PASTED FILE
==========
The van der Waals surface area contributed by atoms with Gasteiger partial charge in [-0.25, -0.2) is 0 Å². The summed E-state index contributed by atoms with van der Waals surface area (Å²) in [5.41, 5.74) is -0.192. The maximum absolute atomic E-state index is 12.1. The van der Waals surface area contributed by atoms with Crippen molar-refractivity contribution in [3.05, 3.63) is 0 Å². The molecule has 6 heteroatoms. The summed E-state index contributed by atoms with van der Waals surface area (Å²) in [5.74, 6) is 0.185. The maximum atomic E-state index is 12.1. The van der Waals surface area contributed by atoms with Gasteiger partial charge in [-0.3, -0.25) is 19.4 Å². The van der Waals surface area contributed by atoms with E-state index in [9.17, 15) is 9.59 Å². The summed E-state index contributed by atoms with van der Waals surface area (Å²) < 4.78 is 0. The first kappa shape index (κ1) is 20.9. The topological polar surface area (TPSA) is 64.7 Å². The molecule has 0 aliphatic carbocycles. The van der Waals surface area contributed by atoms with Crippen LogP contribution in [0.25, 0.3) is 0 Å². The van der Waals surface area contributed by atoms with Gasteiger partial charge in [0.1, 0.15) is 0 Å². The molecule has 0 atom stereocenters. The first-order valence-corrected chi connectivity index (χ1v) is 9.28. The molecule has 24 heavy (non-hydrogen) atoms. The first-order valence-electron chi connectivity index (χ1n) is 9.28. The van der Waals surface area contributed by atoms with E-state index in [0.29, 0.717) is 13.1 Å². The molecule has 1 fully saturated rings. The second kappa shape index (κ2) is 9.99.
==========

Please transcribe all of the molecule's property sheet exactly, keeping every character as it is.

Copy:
The van der Waals surface area contributed by atoms with Gasteiger partial charge in [-0.25, -0.2) is 0 Å². The summed E-state index contributed by atoms with van der Waals surface area (Å²) in [5.41, 5.74) is -0.192. The maximum absolute atomic E-state index is 12.1. The van der Waals surface area contributed by atoms with Crippen molar-refractivity contribution in [3.05, 3.63) is 0 Å². The molecule has 6 heteroatoms. The summed E-state index contributed by atoms with van der Waals surface area (Å²) in [5.74, 6) is 0.185. The maximum atomic E-state index is 12.1. The van der Waals surface area contributed by atoms with Gasteiger partial charge in [-0.3, -0.25) is 19.4 Å². The van der Waals surface area contributed by atoms with E-state index in [9.17, 15) is 9.59 Å². The summed E-state index contributed by atoms with van der Waals surface area (Å²) < 4.78 is 0. The first kappa shape index (κ1) is 20.9. The topological polar surface area (TPSA) is 64.7 Å². The molecule has 0 aliphatic carbocycles. The van der Waals surface area contributed by atoms with Crippen LogP contribution in [0.25, 0.3) is 0 Å². The van der Waals surface area contributed by atoms with Gasteiger partial charge in [0.1, 0.15) is 0 Å². The molecule has 0 atom stereocenters. The first-order valence-corrected chi connectivity index (χ1v) is 9.28. The molecule has 24 heavy (non-hydrogen) atoms. The first-order valence-electron chi connectivity index (χ1n) is 9.28. The van der Waals surface area contributed by atoms with E-state index in [0.29, 0.717) is 13.1 Å². The molecule has 1 fully saturated rings. The second kappa shape index (κ2) is 9.99.